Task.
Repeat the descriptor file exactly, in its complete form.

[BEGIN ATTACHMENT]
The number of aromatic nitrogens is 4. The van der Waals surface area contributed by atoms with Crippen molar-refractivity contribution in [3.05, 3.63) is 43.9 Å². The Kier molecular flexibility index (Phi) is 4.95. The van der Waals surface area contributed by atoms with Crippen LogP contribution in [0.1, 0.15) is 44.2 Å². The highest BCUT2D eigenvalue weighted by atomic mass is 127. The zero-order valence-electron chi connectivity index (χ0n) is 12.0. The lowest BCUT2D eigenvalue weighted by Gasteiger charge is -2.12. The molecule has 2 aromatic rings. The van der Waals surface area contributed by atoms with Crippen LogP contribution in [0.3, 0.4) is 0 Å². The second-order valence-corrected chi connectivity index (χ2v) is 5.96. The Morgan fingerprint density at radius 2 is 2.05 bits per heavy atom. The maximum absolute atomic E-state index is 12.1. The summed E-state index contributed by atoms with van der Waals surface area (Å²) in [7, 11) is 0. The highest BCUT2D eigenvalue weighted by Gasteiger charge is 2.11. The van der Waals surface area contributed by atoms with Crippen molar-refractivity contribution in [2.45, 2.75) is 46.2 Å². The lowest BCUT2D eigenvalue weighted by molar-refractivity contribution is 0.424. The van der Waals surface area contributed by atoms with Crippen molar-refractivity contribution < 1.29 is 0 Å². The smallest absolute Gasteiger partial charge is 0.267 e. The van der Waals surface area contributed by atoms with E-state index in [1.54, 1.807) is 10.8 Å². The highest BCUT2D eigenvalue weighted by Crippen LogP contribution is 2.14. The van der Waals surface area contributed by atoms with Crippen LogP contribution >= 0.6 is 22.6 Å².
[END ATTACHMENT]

The number of aromatic nitrogens is 4. The van der Waals surface area contributed by atoms with Crippen molar-refractivity contribution in [3.05, 3.63) is 43.9 Å². The Kier molecular flexibility index (Phi) is 4.95. The van der Waals surface area contributed by atoms with Crippen LogP contribution in [0.1, 0.15) is 44.2 Å². The highest BCUT2D eigenvalue weighted by atomic mass is 127. The zero-order valence-electron chi connectivity index (χ0n) is 12.0. The lowest BCUT2D eigenvalue weighted by Gasteiger charge is -2.12. The molecule has 2 aromatic rings. The van der Waals surface area contributed by atoms with Crippen LogP contribution in [0.3, 0.4) is 0 Å². The second-order valence-corrected chi connectivity index (χ2v) is 5.96. The Morgan fingerprint density at radius 2 is 2.05 bits per heavy atom. The maximum absolute atomic E-state index is 12.1. The summed E-state index contributed by atoms with van der Waals surface area (Å²) in [7, 11) is 0. The highest BCUT2D eigenvalue weighted by Gasteiger charge is 2.11. The van der Waals surface area contributed by atoms with Crippen molar-refractivity contribution in [2.45, 2.75) is 46.2 Å². The lowest BCUT2D eigenvalue weighted by molar-refractivity contribution is 0.424. The van der Waals surface area contributed by atoms with Crippen molar-refractivity contribution < 1.29 is 0 Å². The smallest absolute Gasteiger partial charge is 0.267 e. The van der Waals surface area contributed by atoms with E-state index in [1.54, 1.807) is 10.8 Å². The highest BCUT2D eigenvalue weighted by Crippen LogP contribution is 2.14. The van der Waals surface area contributed by atoms with Crippen LogP contribution >= 0.6 is 22.6 Å².